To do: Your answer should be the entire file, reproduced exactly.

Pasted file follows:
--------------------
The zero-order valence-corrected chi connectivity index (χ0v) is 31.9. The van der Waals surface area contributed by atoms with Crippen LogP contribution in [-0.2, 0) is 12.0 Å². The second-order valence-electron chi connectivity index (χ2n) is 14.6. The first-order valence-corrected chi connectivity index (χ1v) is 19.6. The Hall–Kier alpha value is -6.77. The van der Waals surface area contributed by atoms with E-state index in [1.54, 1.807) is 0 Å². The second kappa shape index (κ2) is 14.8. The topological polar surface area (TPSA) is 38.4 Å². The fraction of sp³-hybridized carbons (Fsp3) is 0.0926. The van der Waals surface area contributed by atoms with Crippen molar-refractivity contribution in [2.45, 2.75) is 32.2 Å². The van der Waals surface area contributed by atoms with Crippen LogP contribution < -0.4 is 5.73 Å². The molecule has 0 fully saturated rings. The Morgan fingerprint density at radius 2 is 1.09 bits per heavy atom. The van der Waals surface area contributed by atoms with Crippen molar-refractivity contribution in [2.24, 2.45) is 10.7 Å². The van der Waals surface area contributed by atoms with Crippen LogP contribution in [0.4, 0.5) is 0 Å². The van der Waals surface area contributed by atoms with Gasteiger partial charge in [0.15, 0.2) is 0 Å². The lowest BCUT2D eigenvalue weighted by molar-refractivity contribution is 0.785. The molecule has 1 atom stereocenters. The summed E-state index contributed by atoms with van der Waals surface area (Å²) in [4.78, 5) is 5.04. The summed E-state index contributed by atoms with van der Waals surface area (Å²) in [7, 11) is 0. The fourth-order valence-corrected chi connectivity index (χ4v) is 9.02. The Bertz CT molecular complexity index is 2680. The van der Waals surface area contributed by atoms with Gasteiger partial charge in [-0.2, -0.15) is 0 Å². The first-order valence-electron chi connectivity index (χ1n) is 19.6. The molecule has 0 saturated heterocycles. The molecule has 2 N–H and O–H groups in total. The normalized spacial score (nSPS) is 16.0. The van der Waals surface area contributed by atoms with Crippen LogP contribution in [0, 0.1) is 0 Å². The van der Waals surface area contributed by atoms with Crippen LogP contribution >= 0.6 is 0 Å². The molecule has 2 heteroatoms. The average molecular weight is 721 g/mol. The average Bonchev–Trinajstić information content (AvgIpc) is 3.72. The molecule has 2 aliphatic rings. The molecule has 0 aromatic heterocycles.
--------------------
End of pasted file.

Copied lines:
The zero-order valence-corrected chi connectivity index (χ0v) is 31.9. The van der Waals surface area contributed by atoms with Crippen LogP contribution in [-0.2, 0) is 12.0 Å². The second-order valence-electron chi connectivity index (χ2n) is 14.6. The first-order valence-corrected chi connectivity index (χ1v) is 19.6. The Hall–Kier alpha value is -6.77. The van der Waals surface area contributed by atoms with E-state index in [1.54, 1.807) is 0 Å². The second kappa shape index (κ2) is 14.8. The topological polar surface area (TPSA) is 38.4 Å². The fraction of sp³-hybridized carbons (Fsp3) is 0.0926. The van der Waals surface area contributed by atoms with Crippen molar-refractivity contribution in [2.45, 2.75) is 32.2 Å². The van der Waals surface area contributed by atoms with Crippen LogP contribution < -0.4 is 5.73 Å². The molecule has 0 fully saturated rings. The Morgan fingerprint density at radius 2 is 1.09 bits per heavy atom. The van der Waals surface area contributed by atoms with Crippen molar-refractivity contribution in [2.24, 2.45) is 10.7 Å². The van der Waals surface area contributed by atoms with Crippen LogP contribution in [0.4, 0.5) is 0 Å². The van der Waals surface area contributed by atoms with Gasteiger partial charge in [0.15, 0.2) is 0 Å². The lowest BCUT2D eigenvalue weighted by molar-refractivity contribution is 0.785. The molecule has 1 atom stereocenters. The summed E-state index contributed by atoms with van der Waals surface area (Å²) in [4.78, 5) is 5.04. The summed E-state index contributed by atoms with van der Waals surface area (Å²) in [7, 11) is 0. The fourth-order valence-corrected chi connectivity index (χ4v) is 9.02. The Bertz CT molecular complexity index is 2680. The van der Waals surface area contributed by atoms with Gasteiger partial charge in [-0.2, -0.15) is 0 Å². The first-order valence-electron chi connectivity index (χ1n) is 19.6. The molecule has 0 saturated heterocycles. The molecule has 2 N–H and O–H groups in total. The normalized spacial score (nSPS) is 16.0. The van der Waals surface area contributed by atoms with Crippen LogP contribution in [0, 0.1) is 0 Å². The van der Waals surface area contributed by atoms with Crippen LogP contribution >= 0.6 is 0 Å². The molecule has 2 heteroatoms. The average molecular weight is 721 g/mol. The average Bonchev–Trinajstić information content (AvgIpc) is 3.72. The molecule has 2 aliphatic rings. The molecule has 0 aromatic heterocycles.